“The Whale” - A Review

D L Henderson
4 min readDec 5, 2023

December 5, 2023

Patty and I were looking forward to the day the movie, “The Whale,” came on a TV channel for free. We have only seen several of the dozens of movies starring Brendan Fraser, but we have been impressed by and thoroughly enjoyed his characters’ personas — whether the genre is comedy or tragedy or adventure. He is a very talented actor. In fact, we thought all the actors played their parts in this particular movie with excellence.

Here comes my “however…”

However, all the characters were stereotypes which misrepresent, among others, God, Jesus, the Bible, and Born Again Christians — all the misconstrued ideas of which I have been trying to correct within all my essays.

Are there many incidents of erring, hypocritical, and morally bankrupt “Christians,” their organizations, and their leadership? Yes. Certainly. Undeniably true. Yet, I challenge anyone to show me any group — social, political, educational, athletic, vocational, racial, or any other that is pure, perfect, and completely error free, whose adherents are, likewise, pure and perfect?

In this movie, as in all stereotyping, there is much judging, prejudice, narrow-mindedness, and underlying attempts to stir up emotional hate.

I don’t know if the producers intended to paint the characters as universal types, lower species of humanity, as in “all overweight people are…” or “all teenage women are…” or “all homosexuals are…” or “all Christians are…” but it seemed to us as overemphasizing the latter.

Yet, I do understand that “The Whale” is a play in movie form. It is not a thorough treatise, not intended to be analyzing everything and everyone, but it does represent, with emphasis, one stereotype of the state of American Christianity today. The stereotype is an extremely judgmental one, and it is based on the worst characteristics and short-comings of people who, correctly or incorrectly, claim to be representing Jesus, God, and the Bible.

There are too many cults, denominations, religious organizations, and pseudo- transcendent philosophical groups which could be accused of the same faults. Unfortunately, people have the tendency to judge others by one high standard and themselves, by another, much lower one.

For instance, Charlie’s friend, Liz, was an enabler, that is, even though she was supposedly sincerely trying to help Charlie, her mixed feelings compelled her to overfeed him incessantly, whenever she was ministering to his health. Quite the conflicted character.

Thomas was not who he initially presented himself to be, but was still used to portray a typical young Christian. Also, the church in the movie I would consider to be neither a sect nor a denomination, but in truth, a cult.

These both, of course, were stereotypes and not unique representations of individuals.

Both characters were well played. True. But reinforcing such overused notions is probably harmful to all who identify with any of many such people.

Here is an excerpt from the Bible, (and I suggest reading the entire chapter), which just might help readers understand my point: “But there were also false prophets among the people, just as there will be false teachers among you. They will secretly introduce destructive heresies, even denying the sovereign Lord who bought them — bringing swift destruction on themselves. Many will follow their depraved conduct and will bring the way of truth into disrepute. In their greed, these teachers will exploit you with fabricated stories. Their condemnation has long been hanging over them, and their destruction has not been sleeping.” — 2 Peter 2:1–3.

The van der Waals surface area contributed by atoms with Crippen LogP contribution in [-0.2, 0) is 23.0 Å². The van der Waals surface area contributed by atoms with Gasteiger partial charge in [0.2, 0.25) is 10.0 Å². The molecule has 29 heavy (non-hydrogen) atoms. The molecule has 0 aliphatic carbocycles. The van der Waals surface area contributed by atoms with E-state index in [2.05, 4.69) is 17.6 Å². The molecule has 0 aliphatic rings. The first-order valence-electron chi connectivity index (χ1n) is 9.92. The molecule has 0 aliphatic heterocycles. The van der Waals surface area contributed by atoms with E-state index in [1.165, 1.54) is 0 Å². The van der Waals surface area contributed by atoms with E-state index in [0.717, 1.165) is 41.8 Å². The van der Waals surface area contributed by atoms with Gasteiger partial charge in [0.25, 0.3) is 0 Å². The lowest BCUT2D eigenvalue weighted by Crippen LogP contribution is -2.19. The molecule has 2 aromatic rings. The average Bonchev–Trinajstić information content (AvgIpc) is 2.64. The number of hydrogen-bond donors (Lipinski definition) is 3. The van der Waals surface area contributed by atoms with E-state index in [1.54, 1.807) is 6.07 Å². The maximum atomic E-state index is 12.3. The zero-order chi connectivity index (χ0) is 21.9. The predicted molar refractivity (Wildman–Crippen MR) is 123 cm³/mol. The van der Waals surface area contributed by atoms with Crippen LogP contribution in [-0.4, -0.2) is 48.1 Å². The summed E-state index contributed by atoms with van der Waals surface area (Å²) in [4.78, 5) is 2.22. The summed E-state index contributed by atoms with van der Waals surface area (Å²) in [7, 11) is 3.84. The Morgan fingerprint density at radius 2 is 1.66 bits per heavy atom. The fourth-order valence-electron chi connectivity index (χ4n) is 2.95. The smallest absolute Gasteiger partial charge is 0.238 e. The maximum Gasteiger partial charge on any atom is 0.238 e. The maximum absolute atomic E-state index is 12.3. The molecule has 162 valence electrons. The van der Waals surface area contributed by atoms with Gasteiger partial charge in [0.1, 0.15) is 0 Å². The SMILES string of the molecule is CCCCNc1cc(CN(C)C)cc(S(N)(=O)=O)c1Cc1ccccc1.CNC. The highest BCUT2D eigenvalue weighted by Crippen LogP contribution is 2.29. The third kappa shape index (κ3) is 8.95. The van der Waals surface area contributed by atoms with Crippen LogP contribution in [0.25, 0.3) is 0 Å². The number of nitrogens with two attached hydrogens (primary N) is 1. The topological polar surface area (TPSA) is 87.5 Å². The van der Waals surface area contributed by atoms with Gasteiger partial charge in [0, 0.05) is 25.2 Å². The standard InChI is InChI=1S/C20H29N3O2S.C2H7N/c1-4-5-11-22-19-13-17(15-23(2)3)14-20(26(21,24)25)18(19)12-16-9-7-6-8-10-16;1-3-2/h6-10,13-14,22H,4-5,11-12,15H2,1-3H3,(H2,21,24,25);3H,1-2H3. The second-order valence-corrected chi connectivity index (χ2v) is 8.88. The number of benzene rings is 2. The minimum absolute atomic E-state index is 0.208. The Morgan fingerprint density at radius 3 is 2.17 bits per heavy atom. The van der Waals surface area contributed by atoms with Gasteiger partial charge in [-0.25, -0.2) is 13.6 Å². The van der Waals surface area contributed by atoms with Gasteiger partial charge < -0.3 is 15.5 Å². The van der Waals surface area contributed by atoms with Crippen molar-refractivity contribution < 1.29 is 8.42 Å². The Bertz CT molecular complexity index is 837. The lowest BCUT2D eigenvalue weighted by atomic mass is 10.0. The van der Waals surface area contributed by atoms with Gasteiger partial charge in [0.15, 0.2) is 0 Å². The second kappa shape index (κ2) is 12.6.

In conclusion, actually how the movie concludes itself, in animated computer enhanced form, is suggesting the errant philosophy that when anybody dies, they go to heaven automatically — as indicated by the English Professor, Charlie, being enveloped and disappearing, absorbed into a very bright light.

Here and now is when and where we get right with God, and here and now is when and where is our only chance to receive God’s grace to get on the strait and narrow road leading to heaven.

Jesus said, “A thief comes to steal and kill and destroy. But I came to give life — life in all its fullness.” — John 10:10, International Children’s Bible.

We had best start considering the source. Is it hearsay? What is the source’s motivation? Does he or she have a skewed perspective? For example, if you intentionally or unintentionally hurt me with your words or actions, can I trust you to be my friend? If you continue to do so, are you a reliable friend? Where did the person get their info, or how did they come to their conclusion?

Prejudice is hurtful to individuals and to social groups. These prejudices against God, Jesus, Twice Born Believers, and the Bible they are trying to follow, and persevering in such perverse ways can condemn us to a very uncomfortable end.

Jesus said, “People are judged by this fact: I am the Light from God that has come into the world. But men did not want light. They wanted darkness because they were doing evil things. Everyone who does evil hates the light. He will not come to the light because it will show all the evil things he has done. But he who follows the true way comes to the light. Then the light will show that the things he has done were done through God.”” — John 3:19–21, International Children’s Bible.



D L Henderson

Born 1950; HS 1968; Born again 1972; Cornell ILR; Steward, Local President/Business Agent; Husband, father, grandfather; winner/loser/everything in between